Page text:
Impact of Supreme Court's climate ruling spreads

A stop sign stands outside the Environmental Protection Agency building on May 24, 2013 in Washington, DC. | Mark Wilson/Getty Images

The legal doctrine that the conservative justices used to strike down an EPA regulation in late June is popping up in a host of new legal challenges — including many having nothing to do with climate change.

Fallout from the Supreme Court’s attack on federal climate regulations is spreading throughout the executive branch, creating legal uncertainty for rules on topics as far afield as abortion, immigration and even amateur auto racing.

Opponents of federal actions on pipelines, asbestos, nuclear waste, corporate disclosures and highway planning are also seizing on the logic of the court’s June 30 decision, which imposed sharp limits on the Environmental Protection Agency’s authority to regulate greenhouse gases.

In their decision, the high court’s six conservative justices invoked what they called the “major questions” doctrine to declare that agencies such as EPA need explicit congressional approval before “asserting highly consequential power” over almost any policy area. But they did not offer a precise definition of what would cause a regulation to qualify as major — a question that agencies and lower courts may now need to spend years wrestling with.

“The major questions doctrine is clearly in its ascendancy and it operates as a distinct constraint on agency power,” West Virginia Attorney General Patrick Morrisey, who successfully led a multistate coalition in the challenge to EPA, said in an interview.

Before the ruling, liberal legal scholars had feared that the Supreme Court would unleash a wholesale assault on the post-New Deal regulatory state. Instead, they say, it has left a large gray area for agencies taking actions of any consequence that could be open to attack from regulatory critics.

“If anything’s ambiguous at all, you get people challenging on major questions grounds, and you have to go find out if Congress gave you an extra clear statement,” said Nathan Richardson, a law professor at the University of South Carolina. He called it a reversal of the long-standing tradition of courts deferring to agencies’ policy expertise. “It’s not deference, it’s anti-deference.”

An attack on ‘administrative creep’

Just in the past two weeks, people have deployed the doctrine against high-profile Biden-era rulemakings, including a climate disclosure rule from the Securities and Exchange Commission, a highway emissions proposal from the Transportation Department and the Federal Energy Regulatory Commission’s long-running deliberations about how to factor greenhouse gases into its permitting decisions.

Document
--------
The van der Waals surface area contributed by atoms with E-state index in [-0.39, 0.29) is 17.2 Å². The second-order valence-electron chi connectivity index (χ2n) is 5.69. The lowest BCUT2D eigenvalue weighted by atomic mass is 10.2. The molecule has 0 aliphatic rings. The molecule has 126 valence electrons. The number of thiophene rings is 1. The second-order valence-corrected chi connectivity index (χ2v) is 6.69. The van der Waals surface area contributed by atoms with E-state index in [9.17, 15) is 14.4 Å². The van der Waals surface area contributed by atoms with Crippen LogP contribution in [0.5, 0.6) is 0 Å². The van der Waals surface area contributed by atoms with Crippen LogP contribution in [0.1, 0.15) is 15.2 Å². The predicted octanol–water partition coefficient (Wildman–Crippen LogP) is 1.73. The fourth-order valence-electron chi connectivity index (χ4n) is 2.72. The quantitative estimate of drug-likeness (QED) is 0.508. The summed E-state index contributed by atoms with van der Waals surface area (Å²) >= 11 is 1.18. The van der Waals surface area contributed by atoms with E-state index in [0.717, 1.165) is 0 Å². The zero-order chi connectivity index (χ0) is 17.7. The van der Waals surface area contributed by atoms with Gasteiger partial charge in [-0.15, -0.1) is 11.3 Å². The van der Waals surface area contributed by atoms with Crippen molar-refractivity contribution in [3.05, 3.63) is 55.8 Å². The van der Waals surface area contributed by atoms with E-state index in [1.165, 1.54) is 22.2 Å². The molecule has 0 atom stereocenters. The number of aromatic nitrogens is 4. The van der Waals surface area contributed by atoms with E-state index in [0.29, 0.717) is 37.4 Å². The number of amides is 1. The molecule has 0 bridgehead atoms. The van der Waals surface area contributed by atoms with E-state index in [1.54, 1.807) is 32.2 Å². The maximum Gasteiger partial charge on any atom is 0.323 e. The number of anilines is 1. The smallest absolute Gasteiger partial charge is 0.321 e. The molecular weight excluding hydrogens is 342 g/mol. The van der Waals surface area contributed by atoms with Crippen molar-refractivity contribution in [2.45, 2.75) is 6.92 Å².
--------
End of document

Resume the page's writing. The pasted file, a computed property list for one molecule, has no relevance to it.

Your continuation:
The specter of the EPA ruling is also arising in niche legal battles.

Texas Attorney General Ken Paxton used the climate decision to attack the Nuclear Regulatory Commission’s licensing of a waste disposal site in the state and a proposed EPA asbestos ban. Refrigerant makers say the doctrine means a court should strike down an EPA ban on disposable containers holding hydrofluorocarbons, a type of greenhouse gas. And racing enthusiasts argue that the Supreme Court’s reasoning applies in their challenge to anti-tampering rules for cars used in amateur racing.

In addition, Paxton is taking the fight beyond environmental issues. Two weeks ago, he used the major questions doctrine to attack the Obama-era immigration program known as Deferred Action for Childhood Arrivals. And on Thursday, Paxton sued the Biden administration over its recent guidance on the use of abortion in emergency health care — arguing in part that the Supreme Court’s June 24 decision overturning Roe v. Wade means that abortion at the federal level is now a major question for Congress, not the executive branch, to address.

Morrisey painted the burst of major questions claims as a long-percolating pushback on the federal administrative state. While he criticizes the Biden administration and its efforts to target climate change, Morrisey said the problem of overly aggressive agencies goes back further than the current president.

“I mean, this goes back decades, and administrative creep and overreach has been growing and growing and growing,” he said.

Scott Segal, co-chair of government relations at the law firm Bracewell, agreed that agencies have been gaining power over the years and that the Supreme Court decision will give a “lift” to similar legal challenges.